Research

Suresh Kumar- Research Interest
RESEARCH INTEREST

Genomic technologies are generating a vast amount of information. Bioinformatics, at the intersection between Biology and Computation, has recently getting importance. Bioinformatics addresses the specific needs in data acquisition, storage, analysis and integration that research in genomics generates.

My research interest is primarily in the area of bioinformatics. My research focus on

Sequence level: sequence analysis of amino acids/DNA, Prediction of secondary and tertiary structure of Protein, Motif identification, remote homology identification, evolutionary related studies using phylogenetics, domain identification, conserved orthologue identification and prediction of sub-cellular localization.
Genome level: Genome analysis, comparative genomics-identification of eukaryotic promoter and its regulatory elements.
Computation: Database creation, Machine learning & data mining, web-based resource creation and bioinformatics software creation.

RESEARCH PROJECTS HANDLED

1. Ph.D Bioinformatics (From August 2006 to January 2010)
Department of Structural and Computational Biology, University of Vienna, Austria
Thesis title: Likelihood of Protein Structure Determination
Supervisor: Prof. Oliviero Carugo
(PhD fellowship funded by Austrian Genome Programme (GENAU), Bioinformatics Integration Network (BIN-II)) 

My PhD research is on the development of novel techniques to predict the level of structural organization of a protein construct on the basis of its amino acidic sequence. Several factors such as conformational disorder, improper selection of domain boundaries and solubility can hamper the production of protein constructs for structural biology. Reliable computational protein crystallization propensity predictors, based on amino acid sequences, are consequently required.


(i). Consensus Prediction of Protein Conformational Disorder
Natively disordered or unfolded proteins are proteins that do not form a stable three-dimensional structure in their native state. A disordered protein can be either completely unfolded or comprise both folded and unfolded segments (Fink 2005).Natively disordered proteins carry out function by means of regions that lack specific 3-D structure which exists in as ensembles of flexible, as unorganized molecules, some as flexible ensembles along their entire lengths, while in other cases only localized regions lack organized structure. These proteins called in various terms as "rheomorphic, natively unfolded, natively denatured, intrinsically unstructured, and several variants of disordered" (Dunker et al. 2008).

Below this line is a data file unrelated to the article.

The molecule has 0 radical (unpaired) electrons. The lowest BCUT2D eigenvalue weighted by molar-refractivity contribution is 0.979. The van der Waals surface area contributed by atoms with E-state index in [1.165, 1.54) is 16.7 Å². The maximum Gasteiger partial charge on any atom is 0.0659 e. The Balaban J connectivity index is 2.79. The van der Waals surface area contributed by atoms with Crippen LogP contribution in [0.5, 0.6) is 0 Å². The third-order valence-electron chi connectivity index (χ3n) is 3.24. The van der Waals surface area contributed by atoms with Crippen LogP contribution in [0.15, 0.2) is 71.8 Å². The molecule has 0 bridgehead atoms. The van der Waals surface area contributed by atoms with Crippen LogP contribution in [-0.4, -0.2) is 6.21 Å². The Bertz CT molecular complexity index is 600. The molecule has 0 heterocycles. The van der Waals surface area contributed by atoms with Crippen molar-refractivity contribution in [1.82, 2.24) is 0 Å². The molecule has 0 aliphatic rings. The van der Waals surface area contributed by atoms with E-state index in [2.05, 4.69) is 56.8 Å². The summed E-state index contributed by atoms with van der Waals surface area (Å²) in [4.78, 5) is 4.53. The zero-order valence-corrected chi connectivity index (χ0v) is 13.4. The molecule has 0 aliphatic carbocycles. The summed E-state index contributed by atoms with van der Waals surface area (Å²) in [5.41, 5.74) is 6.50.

Prediction of protein conformational disorder is important since it can cause difficulty in crystallization. In my PhD work, a new procedure is presented that allows one to predict disordered residues with high accuracy on the basis of amino acid sequences, by using a consensus method based on various prediction tools. The performance of the new procedure is significantly better than that of each individual predictor previously reported.

(ii). Prediction of Quaternary Structure
Based on structure hierarchy proteins are classified as primary, secondary, tertiary, and quaternary. Quaternary structure refers that proteins contain more than one polypeptide chain. Each polypeptide chain in the protein is called a subunit. The subunits can be the same polypeptide chain or different ones. Protein assemblies composed of one polypeptide chain are termed as monomers and those composed of more than one polypeptide chain are called oligomers.Oligomers depending identical subunits called homo-oligomers and those which are not called hetero-oligomers.

A protein chain can correspond to a monomeric protein or it can form together with other chain, oligomeric assemblies, which can be either homo-oligomers or hetero-oligomers. In the later case, it must be avoided to determine the three dimensional structure of a single protomer, since it will not be functional and it will also be extremely difficult to express in a soluble form. It is thus desirable to have a computational tool that allows one to predict if a potential gene product is a part of permanent and obligate heterooligomeric assembly.

I have developed a novel method by employing machine learning methods in discriminating hetero-oligomeric from monomeric and homo-oligomeric proteins and also between monomeric and homo-oligomeric protein on the basis of amino acid sequences.

(iii). Prediction of Metalloproteins
Metalloproteins are proteins capable of binding one or more metal ions or metal containing cofactors, which are required for biological function or for the regulation of their activities or for structural purposes (Passerini et al. 2007). Metal-binding capabilities are encoded in the amino acidic sequences and these primary sequences are related to the protein three-dimensional structure.